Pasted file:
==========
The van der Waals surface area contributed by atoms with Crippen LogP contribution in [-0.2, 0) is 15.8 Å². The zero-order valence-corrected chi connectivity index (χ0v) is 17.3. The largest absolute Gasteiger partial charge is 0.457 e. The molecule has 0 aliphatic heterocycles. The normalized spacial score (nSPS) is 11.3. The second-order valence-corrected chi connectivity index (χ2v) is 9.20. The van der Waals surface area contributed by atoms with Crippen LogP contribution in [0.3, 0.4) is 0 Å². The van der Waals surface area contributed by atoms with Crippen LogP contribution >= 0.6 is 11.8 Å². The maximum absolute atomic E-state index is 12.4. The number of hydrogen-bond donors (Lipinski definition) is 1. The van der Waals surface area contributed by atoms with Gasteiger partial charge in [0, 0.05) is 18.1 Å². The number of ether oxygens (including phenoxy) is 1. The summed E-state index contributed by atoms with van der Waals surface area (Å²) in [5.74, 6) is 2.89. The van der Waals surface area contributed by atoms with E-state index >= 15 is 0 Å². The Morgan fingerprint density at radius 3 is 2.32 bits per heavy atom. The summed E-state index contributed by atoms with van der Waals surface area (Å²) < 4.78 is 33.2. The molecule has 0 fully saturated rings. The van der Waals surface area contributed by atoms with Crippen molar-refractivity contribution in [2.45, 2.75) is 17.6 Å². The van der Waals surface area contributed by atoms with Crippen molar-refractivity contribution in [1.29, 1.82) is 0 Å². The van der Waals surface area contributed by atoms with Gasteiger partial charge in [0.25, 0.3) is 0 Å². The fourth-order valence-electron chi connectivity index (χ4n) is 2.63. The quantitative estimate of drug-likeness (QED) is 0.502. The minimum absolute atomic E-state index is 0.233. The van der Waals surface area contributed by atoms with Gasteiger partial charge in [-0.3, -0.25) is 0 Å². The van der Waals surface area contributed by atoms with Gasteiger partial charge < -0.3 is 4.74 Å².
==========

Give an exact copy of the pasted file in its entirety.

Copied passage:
The van der Waals surface area contributed by atoms with Crippen LogP contribution in [-0.2, 0) is 15.8 Å². The zero-order valence-corrected chi connectivity index (χ0v) is 17.3. The largest absolute Gasteiger partial charge is 0.457 e. The molecule has 0 aliphatic heterocycles. The normalized spacial score (nSPS) is 11.3. The second-order valence-corrected chi connectivity index (χ2v) is 9.20. The van der Waals surface area contributed by atoms with Crippen LogP contribution in [0.3, 0.4) is 0 Å². The van der Waals surface area contributed by atoms with Crippen LogP contribution >= 0.6 is 11.8 Å². The maximum absolute atomic E-state index is 12.4. The number of hydrogen-bond donors (Lipinski definition) is 1. The van der Waals surface area contributed by atoms with Gasteiger partial charge in [0, 0.05) is 18.1 Å². The number of ether oxygens (including phenoxy) is 1. The summed E-state index contributed by atoms with van der Waals surface area (Å²) in [5.74, 6) is 2.89. The van der Waals surface area contributed by atoms with E-state index >= 15 is 0 Å². The Morgan fingerprint density at radius 3 is 2.32 bits per heavy atom. The summed E-state index contributed by atoms with van der Waals surface area (Å²) < 4.78 is 33.2. The molecule has 0 fully saturated rings. The van der Waals surface area contributed by atoms with Crippen molar-refractivity contribution in [2.45, 2.75) is 17.6 Å². The van der Waals surface area contributed by atoms with Crippen molar-refractivity contribution in [1.29, 1.82) is 0 Å². The van der Waals surface area contributed by atoms with Gasteiger partial charge in [0.25, 0.3) is 0 Å². The fourth-order valence-electron chi connectivity index (χ4n) is 2.63. The quantitative estimate of drug-likeness (QED) is 0.502. The minimum absolute atomic E-state index is 0.233. The van der Waals surface area contributed by atoms with Gasteiger partial charge in [-0.3, -0.25) is 0 Å². The van der Waals surface area contributed by atoms with Gasteiger partial charge < -0.3 is 4.74 Å².